[FOM] A question for Recursion Theorists
sakharov at earthlink.net
Tue Sep 30 11:34:13 EDT 2003
Sorry for a late response. I awaited for more authoritative recursion theorists of the FOM community than me to elaborate on this topic. I am not a recursion theorist, but I am a big fan of this area of knowledge because of its negative results. Diagonalization is a basis for negative results in the recursion theory. In particular, it helps find undecidable sets.
Negative results are the most puristic math in a sense. In any other science, negative results are deemed of no or little value. Not so in math. The recursion theory, in my opinion, is a theory of negative results in the first place. Negative results are the most puristic because they are less materialistic than any others. These results make math stand out as a spiritial discipline in contrast to other sciences. I would say that the most remarkable math discoveries of the 20th century are negative results.
It is funny that my first reaction to the quoted sentence from Roger's monography was quite opposite. I noted this sentence while studying the course of the recursion theory taught by Anatol Slissenko at St Petersburg University in Russia. My reaction was like: "That is it!" When studying this subject, I had to go through numerous exercises in proofs of undecidability. You do these proofs either directly by using diagonalization or - most often - you reduce your problem to another problem that is known to be recursively undecidable. In the latter case, you basically recur to diagonalization.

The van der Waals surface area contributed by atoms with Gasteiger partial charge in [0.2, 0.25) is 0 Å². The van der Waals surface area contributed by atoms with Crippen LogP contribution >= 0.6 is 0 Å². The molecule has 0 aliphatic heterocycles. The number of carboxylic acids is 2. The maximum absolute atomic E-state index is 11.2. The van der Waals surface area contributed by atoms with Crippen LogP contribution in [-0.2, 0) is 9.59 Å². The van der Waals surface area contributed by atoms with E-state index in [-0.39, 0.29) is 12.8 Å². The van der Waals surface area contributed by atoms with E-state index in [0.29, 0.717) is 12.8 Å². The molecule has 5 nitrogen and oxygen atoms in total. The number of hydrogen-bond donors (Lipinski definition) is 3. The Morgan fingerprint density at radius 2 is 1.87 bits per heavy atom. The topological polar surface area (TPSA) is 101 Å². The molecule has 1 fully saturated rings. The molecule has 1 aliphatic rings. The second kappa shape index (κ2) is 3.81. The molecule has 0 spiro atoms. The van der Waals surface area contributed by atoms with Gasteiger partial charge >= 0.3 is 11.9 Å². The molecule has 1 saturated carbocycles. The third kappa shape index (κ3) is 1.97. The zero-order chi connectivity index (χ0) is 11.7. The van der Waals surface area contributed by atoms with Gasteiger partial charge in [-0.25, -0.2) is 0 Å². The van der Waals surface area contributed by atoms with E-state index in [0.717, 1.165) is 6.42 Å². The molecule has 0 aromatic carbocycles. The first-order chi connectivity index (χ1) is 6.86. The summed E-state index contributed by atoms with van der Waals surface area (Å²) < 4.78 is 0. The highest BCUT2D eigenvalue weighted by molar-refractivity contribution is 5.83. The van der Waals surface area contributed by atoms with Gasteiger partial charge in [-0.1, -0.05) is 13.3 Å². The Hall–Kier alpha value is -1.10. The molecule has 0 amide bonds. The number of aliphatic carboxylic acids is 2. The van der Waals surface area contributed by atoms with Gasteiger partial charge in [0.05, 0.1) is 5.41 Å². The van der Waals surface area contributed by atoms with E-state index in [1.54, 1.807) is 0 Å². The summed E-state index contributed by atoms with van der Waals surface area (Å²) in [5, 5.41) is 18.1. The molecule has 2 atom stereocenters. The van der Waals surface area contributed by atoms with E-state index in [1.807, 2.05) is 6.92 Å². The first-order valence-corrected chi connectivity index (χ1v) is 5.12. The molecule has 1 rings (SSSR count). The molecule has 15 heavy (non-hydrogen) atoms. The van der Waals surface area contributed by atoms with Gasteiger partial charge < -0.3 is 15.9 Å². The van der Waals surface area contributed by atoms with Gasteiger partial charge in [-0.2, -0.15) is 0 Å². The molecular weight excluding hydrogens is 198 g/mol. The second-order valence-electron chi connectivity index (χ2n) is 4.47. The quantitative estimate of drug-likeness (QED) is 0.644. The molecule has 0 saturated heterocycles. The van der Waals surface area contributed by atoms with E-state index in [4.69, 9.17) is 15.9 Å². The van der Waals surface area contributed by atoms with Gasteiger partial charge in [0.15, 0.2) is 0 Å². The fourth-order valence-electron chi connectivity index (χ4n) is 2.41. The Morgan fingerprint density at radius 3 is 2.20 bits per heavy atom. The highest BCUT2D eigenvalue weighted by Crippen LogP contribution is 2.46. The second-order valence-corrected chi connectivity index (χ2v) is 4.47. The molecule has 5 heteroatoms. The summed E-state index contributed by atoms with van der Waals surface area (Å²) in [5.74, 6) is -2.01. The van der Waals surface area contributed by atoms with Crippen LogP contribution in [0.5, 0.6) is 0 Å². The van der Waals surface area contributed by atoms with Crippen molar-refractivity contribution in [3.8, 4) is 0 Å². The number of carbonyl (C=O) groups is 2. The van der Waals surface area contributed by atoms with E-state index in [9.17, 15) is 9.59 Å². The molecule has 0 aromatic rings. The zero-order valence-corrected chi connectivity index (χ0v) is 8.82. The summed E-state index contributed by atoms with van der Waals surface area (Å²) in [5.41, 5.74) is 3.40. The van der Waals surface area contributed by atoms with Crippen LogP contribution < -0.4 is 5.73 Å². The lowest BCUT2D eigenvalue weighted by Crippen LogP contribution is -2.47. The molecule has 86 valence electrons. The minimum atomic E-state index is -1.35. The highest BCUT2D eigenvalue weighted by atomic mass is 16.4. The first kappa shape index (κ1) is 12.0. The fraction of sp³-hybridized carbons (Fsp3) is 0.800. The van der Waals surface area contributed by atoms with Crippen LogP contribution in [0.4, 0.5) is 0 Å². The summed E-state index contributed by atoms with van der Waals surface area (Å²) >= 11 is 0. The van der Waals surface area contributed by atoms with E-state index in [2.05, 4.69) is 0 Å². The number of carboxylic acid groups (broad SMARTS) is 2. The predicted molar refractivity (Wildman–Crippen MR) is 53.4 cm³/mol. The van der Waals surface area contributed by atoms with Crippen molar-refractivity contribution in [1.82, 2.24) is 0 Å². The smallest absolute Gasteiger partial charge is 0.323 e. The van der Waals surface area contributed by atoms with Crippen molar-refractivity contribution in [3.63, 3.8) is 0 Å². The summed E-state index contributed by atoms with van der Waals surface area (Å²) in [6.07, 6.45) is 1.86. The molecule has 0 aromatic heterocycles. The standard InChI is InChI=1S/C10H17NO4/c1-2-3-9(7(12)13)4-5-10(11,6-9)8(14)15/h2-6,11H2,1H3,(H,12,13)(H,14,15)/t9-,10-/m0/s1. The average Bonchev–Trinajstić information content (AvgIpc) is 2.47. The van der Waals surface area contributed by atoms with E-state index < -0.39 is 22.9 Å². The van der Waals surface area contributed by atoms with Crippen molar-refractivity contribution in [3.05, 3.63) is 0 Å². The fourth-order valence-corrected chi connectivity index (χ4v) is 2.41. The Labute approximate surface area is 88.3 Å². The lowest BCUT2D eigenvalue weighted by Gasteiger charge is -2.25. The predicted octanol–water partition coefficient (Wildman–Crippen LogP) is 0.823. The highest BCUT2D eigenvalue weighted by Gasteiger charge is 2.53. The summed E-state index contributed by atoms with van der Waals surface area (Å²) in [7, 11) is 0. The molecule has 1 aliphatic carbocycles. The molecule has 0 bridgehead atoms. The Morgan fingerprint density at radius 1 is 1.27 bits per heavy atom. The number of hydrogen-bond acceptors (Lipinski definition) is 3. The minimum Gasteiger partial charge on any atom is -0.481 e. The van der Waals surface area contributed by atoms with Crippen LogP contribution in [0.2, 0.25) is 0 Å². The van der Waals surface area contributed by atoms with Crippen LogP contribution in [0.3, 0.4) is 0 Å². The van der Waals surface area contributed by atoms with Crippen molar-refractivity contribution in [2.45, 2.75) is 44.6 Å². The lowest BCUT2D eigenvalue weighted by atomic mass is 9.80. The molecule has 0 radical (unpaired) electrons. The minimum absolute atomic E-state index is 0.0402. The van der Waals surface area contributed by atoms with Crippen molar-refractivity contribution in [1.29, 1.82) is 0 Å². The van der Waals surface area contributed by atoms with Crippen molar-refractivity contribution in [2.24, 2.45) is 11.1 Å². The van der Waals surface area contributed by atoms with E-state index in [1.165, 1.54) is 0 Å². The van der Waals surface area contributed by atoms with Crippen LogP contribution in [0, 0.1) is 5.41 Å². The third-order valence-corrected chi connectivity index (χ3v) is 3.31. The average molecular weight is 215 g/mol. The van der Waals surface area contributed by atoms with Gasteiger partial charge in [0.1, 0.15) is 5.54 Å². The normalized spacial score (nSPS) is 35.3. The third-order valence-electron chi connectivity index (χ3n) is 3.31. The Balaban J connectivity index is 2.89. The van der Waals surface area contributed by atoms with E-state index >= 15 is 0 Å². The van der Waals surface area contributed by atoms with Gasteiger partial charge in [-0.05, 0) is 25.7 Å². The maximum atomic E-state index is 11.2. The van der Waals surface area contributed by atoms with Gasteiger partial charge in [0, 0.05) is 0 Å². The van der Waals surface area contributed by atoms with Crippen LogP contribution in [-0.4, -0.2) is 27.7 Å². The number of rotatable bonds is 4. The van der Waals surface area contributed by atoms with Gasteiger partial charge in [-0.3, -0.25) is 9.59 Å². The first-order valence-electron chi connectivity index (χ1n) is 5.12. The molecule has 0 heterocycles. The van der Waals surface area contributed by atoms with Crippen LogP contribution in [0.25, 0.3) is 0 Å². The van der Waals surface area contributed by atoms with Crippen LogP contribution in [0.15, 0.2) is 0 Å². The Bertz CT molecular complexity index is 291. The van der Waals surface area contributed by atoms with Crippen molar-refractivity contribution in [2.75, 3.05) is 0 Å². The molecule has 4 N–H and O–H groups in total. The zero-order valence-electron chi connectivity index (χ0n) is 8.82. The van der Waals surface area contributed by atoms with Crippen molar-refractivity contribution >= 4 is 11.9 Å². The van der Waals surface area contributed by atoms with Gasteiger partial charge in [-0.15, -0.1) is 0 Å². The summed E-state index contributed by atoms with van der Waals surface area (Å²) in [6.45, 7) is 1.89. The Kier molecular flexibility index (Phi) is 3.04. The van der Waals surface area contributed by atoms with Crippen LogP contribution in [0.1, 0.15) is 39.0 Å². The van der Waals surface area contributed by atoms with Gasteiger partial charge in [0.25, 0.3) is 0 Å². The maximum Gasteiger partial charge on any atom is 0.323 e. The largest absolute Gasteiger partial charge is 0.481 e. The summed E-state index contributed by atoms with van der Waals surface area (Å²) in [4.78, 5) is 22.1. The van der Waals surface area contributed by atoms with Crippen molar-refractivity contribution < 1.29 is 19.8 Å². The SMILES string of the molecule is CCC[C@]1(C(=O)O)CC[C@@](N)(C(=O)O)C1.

Undecidabilty is important because it sets up a stage for the entire theory of computability. Before theories related to computability emerged, the naive default view was: every problem is decidable, but we may not be smart enough to figure it out how to construct a decision. Now we know that most problems are undecidable and actually the decidable ones are kind of less interesting and more trivial. The most of math theories are expected to be undecidable. Decidable theories like classical propositional logic present interest to complexity theorists only. The recursion theory studies undecidable sets. (I jumped to sets from problems, but it is legitimate due to Godel numbering.) Diagonalization is a way to administer the first test of undecidability.
Speaking of proof methods in recursion theory in general, they are no different than those in the rest of math. It is the bottom layer that is based on diagonalization. Once we get through the bottom layer, a usual mathematical cuisine starts, and proof methods in the recursion theory reached beyond diagonalization even before sixties of the last century.
From: steve newberry <stevnewb at ix.netcom.com>
Sent: Sep 18, 2003 9:25 PM
To: Foundations Of Mathematics <fom at cs.nyu.edu>
Subject: [FOM] A question for Recursion Theorists
I begin by freely confessing that I am SADLY deficient in my study of
Recursion Theory, and am now trying to make up for it by plodding through
Hartley Roger's great monograph, THEORY OF RECURSIVE FUNCTIONS AND EFFECTIVE
COMPUTABILITY. The book is copyright 1967, and most of the foundation work
was done in the thirties and forties. Presumably, there have been a lot of
new theorems, methods, and proof techniques developed in the interim.
On p. 31, Rogers states, "It is not inaccurate to say that our theory is, in
large part, a 'theory of diagonalization'."
Does anyone know WHY this is so? Are there no other ways to prove the
Are none of the theorems capable of proof within the methods of Proof Theory?
Or the methods collected under the rubric of "Predicativity"? Or ANYTHING other
than the deadly repetition of one or another versions of the "Diagonal Proof"?
Or is it the case that no one feels that answers of such questions have any
relevance to Foundations?
I'm NOT trying to be wise guy, I really want to know.
Please, somebody, reply,
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